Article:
We should pause to admit that Milani, Cooper, and others don’t see it this way: they make much of what they claim was the second Pahlavi sovereign’s backpedaling of his father’s harsh secularizing policies, pointing to everything from the son’s oath of office, which included appeals to Allah and commitments to promote Shiism; the widely publicized visit paid by the new monarch to the hospitalized Grand Ayatollah Borujerdi, head of the seminary system in the holy city of Qom; mystical experiences in which Mohammad Reza claimed to have received blessings from this or that imam; his habit of carrying a mini-Quran into his breast pocket; and a significant increase in the number of new places of worship, and a partial easing of the restrictions on the veil, under his reign.
While there is truth to all of this, the broader picture tells a different story. Oaths of office and hospital visits are recognized by the genuinely pious for just what they are: lip service. While assertions of dream visitations by saintly figures can be a feather in the turban of a respected theologian, in the case of non-observant ignoramuses like Mohammad Reza Shah—who once boasted to a gathering of Muslim divines that “I say my prayers every night before bed,” a decidedly non-Muslim comment—such claims merely point to the claimant’s abject irreligiosity. And, one might add, the irreligiosity of those who record and build theories upon such empty gestures.
More importantly, while the father’s anti-clericalism and march toward modernization may have been gruffer, under the son these tendencies matured and expanded relentlessly, to a large extent due to Iran’s exponentially proliferating contacts with Europe and even more so the United States. There were, albeit, more mosques built during this period, but the mushrooming cinemas were the up-and-coming place to be. The veil, it is true, could now be worn, but it was scorned by refined society, and more and more women preferred bouffant hairdos and mini-skirts. As uncomfortable and un-moored as traditional members of Iranian society began to feel in the 1930s, they would feel so to a far greater extent in the 1960s, and if they did not, that was because they had grown accustomed to the direction the country had been taking for decades, not because that direction had changed or been reversed.
The few supposedly regressive features that characterized the reign of the second Pahlavi monarch in connection with religion were offset ten times over by the juggernaut of modernization that was the hallmark of the era. And while traditionalism would on occasion receive disingenuous royal support as a counterweight to radicalism, the shah and his governments were, if anything, more inclined toward socialism than Shiism. Above all, as all our authors readily admit, their lodestar was always the West. In the eyes of the vast conservative sector of Iranian society, Pahlavism was hedonism, plain and simple. In the eyes of the increasing number of students who subscribed to the lay theoretician Ali Shari’ati’s militant neo-Shiiism—young people for whom faith had become cool again, and for whom the imperative of the hour was “the return to ourselves”—Pahlavism was the contemptible, traitorous antithesis of religio-cultural authenticity.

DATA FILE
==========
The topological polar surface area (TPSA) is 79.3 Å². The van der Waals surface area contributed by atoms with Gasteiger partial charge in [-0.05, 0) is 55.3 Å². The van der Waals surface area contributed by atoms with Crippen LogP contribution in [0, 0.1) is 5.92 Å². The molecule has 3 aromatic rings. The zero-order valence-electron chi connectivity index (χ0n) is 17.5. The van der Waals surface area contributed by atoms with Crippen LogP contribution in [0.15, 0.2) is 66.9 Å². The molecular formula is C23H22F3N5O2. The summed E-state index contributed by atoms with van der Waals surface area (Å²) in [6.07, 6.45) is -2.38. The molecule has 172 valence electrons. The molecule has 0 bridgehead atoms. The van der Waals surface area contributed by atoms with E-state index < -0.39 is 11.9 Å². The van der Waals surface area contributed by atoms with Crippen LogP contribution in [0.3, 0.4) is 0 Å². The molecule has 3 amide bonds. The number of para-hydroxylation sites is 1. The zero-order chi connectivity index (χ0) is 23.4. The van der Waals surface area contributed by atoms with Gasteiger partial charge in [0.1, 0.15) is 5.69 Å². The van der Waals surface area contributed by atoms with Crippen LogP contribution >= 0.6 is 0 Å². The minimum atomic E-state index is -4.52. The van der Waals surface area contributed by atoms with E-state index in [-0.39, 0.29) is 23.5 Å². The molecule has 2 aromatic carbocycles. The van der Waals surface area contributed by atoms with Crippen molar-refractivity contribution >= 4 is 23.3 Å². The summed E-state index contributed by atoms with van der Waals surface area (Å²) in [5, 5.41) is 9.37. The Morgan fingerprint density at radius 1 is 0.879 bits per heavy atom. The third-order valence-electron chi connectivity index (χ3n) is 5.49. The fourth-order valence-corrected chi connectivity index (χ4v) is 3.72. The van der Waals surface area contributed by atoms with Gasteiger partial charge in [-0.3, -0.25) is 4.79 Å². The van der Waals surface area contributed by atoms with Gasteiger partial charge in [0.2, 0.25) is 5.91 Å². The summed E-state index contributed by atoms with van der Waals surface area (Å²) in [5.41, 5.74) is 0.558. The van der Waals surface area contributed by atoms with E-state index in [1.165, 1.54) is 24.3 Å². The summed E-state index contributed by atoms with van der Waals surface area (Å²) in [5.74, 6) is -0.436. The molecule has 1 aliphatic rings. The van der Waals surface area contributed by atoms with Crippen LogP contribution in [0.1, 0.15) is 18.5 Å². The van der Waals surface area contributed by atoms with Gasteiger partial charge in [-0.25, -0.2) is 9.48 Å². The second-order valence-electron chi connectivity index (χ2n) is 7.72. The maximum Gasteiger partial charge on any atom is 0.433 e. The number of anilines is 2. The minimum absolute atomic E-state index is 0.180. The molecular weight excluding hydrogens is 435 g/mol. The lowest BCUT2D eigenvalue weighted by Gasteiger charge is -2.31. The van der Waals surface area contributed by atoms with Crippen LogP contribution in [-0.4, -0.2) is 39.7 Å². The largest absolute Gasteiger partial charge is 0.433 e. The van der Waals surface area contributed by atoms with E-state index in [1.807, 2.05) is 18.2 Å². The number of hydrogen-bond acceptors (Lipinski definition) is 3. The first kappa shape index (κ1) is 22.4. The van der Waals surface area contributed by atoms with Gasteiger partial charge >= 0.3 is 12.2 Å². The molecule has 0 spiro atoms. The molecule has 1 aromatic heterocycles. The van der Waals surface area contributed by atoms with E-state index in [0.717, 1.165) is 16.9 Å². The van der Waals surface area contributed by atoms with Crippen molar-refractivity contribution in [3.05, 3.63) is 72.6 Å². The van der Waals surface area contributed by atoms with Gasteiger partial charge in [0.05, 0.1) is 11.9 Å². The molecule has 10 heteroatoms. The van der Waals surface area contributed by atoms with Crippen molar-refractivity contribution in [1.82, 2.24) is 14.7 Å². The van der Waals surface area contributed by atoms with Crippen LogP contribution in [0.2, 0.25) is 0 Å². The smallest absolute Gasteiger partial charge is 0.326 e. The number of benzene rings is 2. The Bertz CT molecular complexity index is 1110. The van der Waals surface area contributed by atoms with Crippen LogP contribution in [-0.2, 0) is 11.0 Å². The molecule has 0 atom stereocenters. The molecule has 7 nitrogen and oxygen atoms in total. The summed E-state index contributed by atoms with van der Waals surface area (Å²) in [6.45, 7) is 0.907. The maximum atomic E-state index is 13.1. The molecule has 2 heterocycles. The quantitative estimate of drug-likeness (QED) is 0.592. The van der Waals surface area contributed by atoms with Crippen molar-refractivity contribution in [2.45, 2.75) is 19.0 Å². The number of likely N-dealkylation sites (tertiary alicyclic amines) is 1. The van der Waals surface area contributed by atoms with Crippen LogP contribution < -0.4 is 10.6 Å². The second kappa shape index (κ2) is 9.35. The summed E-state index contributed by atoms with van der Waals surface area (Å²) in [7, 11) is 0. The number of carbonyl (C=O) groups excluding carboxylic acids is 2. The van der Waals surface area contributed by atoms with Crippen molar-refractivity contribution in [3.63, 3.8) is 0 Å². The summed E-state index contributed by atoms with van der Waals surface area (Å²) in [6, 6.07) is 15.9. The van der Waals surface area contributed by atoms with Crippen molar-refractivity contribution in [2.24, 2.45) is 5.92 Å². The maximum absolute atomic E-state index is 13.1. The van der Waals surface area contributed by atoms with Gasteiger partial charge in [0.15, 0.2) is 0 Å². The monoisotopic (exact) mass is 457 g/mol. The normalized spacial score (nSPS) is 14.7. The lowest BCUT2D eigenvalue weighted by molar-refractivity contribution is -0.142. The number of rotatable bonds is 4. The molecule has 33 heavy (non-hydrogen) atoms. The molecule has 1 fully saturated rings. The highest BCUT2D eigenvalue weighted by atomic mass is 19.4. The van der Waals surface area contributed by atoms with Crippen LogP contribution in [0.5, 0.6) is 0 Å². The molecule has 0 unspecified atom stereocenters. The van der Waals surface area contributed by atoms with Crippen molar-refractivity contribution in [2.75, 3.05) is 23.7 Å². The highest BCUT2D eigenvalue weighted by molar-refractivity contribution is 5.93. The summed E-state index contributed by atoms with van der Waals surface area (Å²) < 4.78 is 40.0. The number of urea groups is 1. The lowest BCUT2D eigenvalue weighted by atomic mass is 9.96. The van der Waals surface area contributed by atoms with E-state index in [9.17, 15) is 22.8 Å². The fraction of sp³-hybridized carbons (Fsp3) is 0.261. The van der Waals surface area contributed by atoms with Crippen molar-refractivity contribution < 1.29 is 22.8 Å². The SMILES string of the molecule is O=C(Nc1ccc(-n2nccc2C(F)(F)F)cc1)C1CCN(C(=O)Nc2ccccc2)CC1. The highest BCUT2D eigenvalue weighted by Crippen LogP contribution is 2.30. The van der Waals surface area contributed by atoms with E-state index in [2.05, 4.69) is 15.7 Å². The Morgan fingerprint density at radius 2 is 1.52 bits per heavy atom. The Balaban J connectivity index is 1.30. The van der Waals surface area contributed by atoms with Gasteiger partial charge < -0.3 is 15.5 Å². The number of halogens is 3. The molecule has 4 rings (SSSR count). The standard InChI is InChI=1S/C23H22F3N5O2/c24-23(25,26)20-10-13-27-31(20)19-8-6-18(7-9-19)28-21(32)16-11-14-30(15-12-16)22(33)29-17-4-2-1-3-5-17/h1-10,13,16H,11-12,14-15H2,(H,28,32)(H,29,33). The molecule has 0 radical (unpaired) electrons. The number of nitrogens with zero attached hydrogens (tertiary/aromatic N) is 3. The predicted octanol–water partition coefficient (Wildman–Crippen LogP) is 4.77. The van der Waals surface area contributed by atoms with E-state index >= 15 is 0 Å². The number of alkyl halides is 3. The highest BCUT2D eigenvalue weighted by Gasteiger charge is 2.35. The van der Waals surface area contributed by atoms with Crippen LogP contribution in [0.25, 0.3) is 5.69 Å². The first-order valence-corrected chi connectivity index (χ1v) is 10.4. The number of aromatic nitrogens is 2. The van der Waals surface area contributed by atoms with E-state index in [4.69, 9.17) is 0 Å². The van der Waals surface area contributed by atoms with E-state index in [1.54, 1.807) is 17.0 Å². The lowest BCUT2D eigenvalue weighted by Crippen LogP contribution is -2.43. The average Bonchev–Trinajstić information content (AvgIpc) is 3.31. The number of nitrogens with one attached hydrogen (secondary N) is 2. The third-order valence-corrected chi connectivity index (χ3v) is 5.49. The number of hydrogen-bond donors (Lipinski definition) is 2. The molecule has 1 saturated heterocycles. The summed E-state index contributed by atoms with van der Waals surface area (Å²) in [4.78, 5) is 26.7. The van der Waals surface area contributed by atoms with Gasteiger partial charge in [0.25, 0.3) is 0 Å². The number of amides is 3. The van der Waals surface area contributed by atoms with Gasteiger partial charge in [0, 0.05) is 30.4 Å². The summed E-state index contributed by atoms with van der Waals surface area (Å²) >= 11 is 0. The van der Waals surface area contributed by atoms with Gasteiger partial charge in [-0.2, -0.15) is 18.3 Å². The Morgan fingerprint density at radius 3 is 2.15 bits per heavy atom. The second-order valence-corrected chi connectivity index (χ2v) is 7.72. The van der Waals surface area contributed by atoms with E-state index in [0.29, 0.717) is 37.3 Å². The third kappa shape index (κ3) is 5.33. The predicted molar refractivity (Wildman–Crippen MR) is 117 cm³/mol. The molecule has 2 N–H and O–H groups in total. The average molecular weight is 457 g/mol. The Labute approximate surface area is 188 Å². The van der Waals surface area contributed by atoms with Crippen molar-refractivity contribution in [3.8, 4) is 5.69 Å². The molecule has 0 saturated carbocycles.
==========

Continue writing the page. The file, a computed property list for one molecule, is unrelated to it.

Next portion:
Political Islam has been eulogized by untold analysts almost since its birth, the classic example being Olivier Roy’s 1992 L’échec de l’islam politique (“The Failure of Political Islam”), a book that, given all that has transpired since its publication, should long ago have been renamed “My Failure as a Middle East Expert.” Incurable rationalist-materialists that so many Western thinkers are, it is extremely difficult for them to credit the power of the spiritual or theological, and they accordingly search high and low for alternate motivations, especially economic ones, to explain the behavior of individuals and collectives. Such an approach both informs, and is informed by, schools of thought like Marxism and realpolitik, as well as no few social sciences. Immune to religious passions themselves, scholars and journalists simply can’t accept that these passions can motivate tens of thousands of people.
If there is one deficiency common to the four undeniably outstanding studies we have been reviewing, it is that whereas Ayatollah Khomeini and company were sure that they had risen in revolt because Westernization in Iran had gone too far, our authors are all convinced that the revolution occurred because Westernization had not gone far enough. A related argument has been advanced by the prominent postmodernist scholar Ali Mirsepassi in his 2019 Iran’s Quiet Revolution. Mirsepassi notes correctly that intellectuals close to the Pahlavi court, and the sovereign himself, sometimes coopted the anti-“Westoxification” discourse of leftists and Islamists in order to take the wind out of their sails and, at the same time, delegitimize democracy as a foreign implant. He then maintains, based on this paradox, that it was the Pahlavi rejection rather than the Pahlavi adoption of modernity that led to the dynasty’s destruction, a theory as creative and counterintuitive as it is utterly spurious.